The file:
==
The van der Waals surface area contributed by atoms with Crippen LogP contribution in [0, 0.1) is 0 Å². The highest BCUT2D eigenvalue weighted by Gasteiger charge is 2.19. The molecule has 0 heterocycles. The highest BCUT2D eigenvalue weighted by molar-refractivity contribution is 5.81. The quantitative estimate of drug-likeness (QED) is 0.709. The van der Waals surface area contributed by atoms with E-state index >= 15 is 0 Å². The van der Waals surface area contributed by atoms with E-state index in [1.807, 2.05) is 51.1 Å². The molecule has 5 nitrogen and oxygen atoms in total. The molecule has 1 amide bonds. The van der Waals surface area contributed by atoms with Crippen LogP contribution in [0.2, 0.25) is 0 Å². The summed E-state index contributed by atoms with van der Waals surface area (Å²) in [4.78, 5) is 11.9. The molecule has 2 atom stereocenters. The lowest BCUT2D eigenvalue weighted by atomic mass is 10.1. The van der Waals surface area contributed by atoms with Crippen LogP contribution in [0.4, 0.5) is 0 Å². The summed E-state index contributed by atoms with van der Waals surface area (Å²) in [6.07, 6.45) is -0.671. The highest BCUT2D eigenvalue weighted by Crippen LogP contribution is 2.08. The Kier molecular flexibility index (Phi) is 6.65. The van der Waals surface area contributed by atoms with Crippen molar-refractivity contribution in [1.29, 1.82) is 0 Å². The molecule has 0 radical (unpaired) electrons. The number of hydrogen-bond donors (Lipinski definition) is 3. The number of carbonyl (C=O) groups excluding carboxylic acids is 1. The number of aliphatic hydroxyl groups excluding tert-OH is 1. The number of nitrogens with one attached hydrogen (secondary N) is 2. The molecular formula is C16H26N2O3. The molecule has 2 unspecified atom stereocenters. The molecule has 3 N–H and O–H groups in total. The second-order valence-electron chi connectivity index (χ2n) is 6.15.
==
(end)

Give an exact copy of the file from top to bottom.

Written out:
The van der Waals surface area contributed by atoms with Crippen LogP contribution in [0, 0.1) is 0 Å². The highest BCUT2D eigenvalue weighted by Gasteiger charge is 2.19. The molecule has 0 heterocycles. The highest BCUT2D eigenvalue weighted by molar-refractivity contribution is 5.81. The quantitative estimate of drug-likeness (QED) is 0.709. The van der Waals surface area contributed by atoms with E-state index >= 15 is 0 Å². The van der Waals surface area contributed by atoms with E-state index in [1.807, 2.05) is 51.1 Å². The molecule has 5 nitrogen and oxygen atoms in total. The molecule has 1 amide bonds. The van der Waals surface area contributed by atoms with Crippen LogP contribution in [0.2, 0.25) is 0 Å². The summed E-state index contributed by atoms with van der Waals surface area (Å²) in [4.78, 5) is 11.9. The molecule has 2 atom stereocenters. The lowest BCUT2D eigenvalue weighted by atomic mass is 10.1. The van der Waals surface area contributed by atoms with Crippen LogP contribution in [0.4, 0.5) is 0 Å². The summed E-state index contributed by atoms with van der Waals surface area (Å²) in [6.07, 6.45) is -0.671. The highest BCUT2D eigenvalue weighted by Crippen LogP contribution is 2.08. The Kier molecular flexibility index (Phi) is 6.65. The van der Waals surface area contributed by atoms with Crippen molar-refractivity contribution in [1.29, 1.82) is 0 Å². The molecule has 0 radical (unpaired) electrons. The number of hydrogen-bond donors (Lipinski definition) is 3. The number of carbonyl (C=O) groups excluding carboxylic acids is 1. The number of aliphatic hydroxyl groups excluding tert-OH is 1. The number of nitrogens with one attached hydrogen (secondary N) is 2. The molecular formula is C16H26N2O3. The molecule has 2 unspecified atom stereocenters. The molecule has 3 N–H and O–H groups in total. The second-order valence-electron chi connectivity index (χ2n) is 6.15.